Smaller providers may struggle to deliver value-based care

Hospital entance
Smaller hospitals and health systems may face higher financial risk in the transition to value-based care. (Getty/monkeybusinessimages)

Though the transition to value-based care is being emphasized across the healthcare industry, smaller hospitals and health systems may have trouble implementing required changes, according to a new survey.

Ernst & Young Advisory Health surveyed (PDF) 700 healthcare professionals, including executives, at providers with a revenue of $100 million or more. Of those with the lowest revenues (between $100 million and $499 million), 67% said no value-based reimbursement initiatives were planned for 2017. Twenty-seven percent were going to use some type of alternative payment model; just 7% were deploying bundled payments.

Smaller hospital systems often lag behind their larger counterparts in making the transition, so embracing value-based care can put them at greater financial risk, according to the report.

“The new world order in healthcare will require clinical, administrative and financial innovation to meet the needs of consumerism and industry demands for value transparency,” Yele Aluko, M.D., an executive director at EY Advisory Health and one of the report’s authors, said in an announcement. “Many smaller hospitals and health systems lack the strategic management processes, corporate resources and capabilities to remain competitive in the short term or relevant in the long term.”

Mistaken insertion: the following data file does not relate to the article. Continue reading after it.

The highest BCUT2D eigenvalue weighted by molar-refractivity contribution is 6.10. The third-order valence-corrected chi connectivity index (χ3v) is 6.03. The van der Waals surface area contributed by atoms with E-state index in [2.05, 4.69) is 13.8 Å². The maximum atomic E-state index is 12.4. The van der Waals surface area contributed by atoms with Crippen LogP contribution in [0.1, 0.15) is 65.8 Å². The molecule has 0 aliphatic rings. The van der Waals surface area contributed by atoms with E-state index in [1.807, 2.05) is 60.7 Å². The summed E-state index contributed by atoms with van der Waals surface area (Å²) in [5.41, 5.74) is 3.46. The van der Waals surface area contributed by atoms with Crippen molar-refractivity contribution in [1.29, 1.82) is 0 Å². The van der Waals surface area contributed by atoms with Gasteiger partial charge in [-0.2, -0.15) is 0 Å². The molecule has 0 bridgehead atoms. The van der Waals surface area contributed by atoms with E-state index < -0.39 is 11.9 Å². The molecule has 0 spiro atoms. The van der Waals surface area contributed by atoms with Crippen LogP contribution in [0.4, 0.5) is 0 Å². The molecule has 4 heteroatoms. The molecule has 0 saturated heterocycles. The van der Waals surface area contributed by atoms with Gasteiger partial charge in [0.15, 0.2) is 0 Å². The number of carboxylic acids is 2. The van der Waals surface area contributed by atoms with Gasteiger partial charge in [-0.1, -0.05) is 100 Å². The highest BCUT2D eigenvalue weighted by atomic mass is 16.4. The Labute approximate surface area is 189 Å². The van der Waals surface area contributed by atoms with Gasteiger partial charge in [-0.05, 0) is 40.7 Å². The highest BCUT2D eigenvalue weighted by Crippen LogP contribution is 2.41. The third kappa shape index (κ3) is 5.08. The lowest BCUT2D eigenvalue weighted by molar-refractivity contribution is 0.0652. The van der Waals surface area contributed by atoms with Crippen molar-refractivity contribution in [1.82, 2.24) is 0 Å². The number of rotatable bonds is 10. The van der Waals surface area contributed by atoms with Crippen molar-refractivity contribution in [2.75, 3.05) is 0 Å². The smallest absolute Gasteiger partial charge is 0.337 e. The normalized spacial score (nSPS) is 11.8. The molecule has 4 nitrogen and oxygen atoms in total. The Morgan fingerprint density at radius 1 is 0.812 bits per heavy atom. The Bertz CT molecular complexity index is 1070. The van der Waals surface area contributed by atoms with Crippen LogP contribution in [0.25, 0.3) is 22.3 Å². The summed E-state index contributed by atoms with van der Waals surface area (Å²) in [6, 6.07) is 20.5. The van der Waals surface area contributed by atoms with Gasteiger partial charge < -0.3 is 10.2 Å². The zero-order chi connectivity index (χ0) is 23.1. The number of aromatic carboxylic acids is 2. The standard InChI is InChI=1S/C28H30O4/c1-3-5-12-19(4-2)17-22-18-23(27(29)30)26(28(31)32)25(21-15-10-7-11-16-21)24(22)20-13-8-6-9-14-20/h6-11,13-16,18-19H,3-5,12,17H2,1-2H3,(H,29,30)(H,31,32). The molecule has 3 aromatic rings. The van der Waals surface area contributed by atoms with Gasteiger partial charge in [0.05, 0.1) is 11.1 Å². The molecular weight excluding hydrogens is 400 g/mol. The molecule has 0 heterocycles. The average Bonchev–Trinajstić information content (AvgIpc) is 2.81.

RELATED: 3 traits of good value-based payment programs

Though value-based care may pose a greater challenge to smaller providers, the survey identified four major hurdles for all organizations looking to implement value-based programs:

  1. Healthcare costs are continuing to skyrocket.
  2. Challenges in the clinical workforce, such as burnout, could expose more patients to medical errors.
  3. Clinical quality measures aren't standardized.
  4. Providers, payers and regulators don’t trust each other.

To accelerate the transition away from a fee-for-service model, EY recommends that value-based care be expanded from payment to “value-driven care” that encompasses patient satisfaction, employee engagement and satisfaction and technological innovation. Improvement in these areas can reduce costs and improve care quality in tandem with payment models that reinforce high-quality care.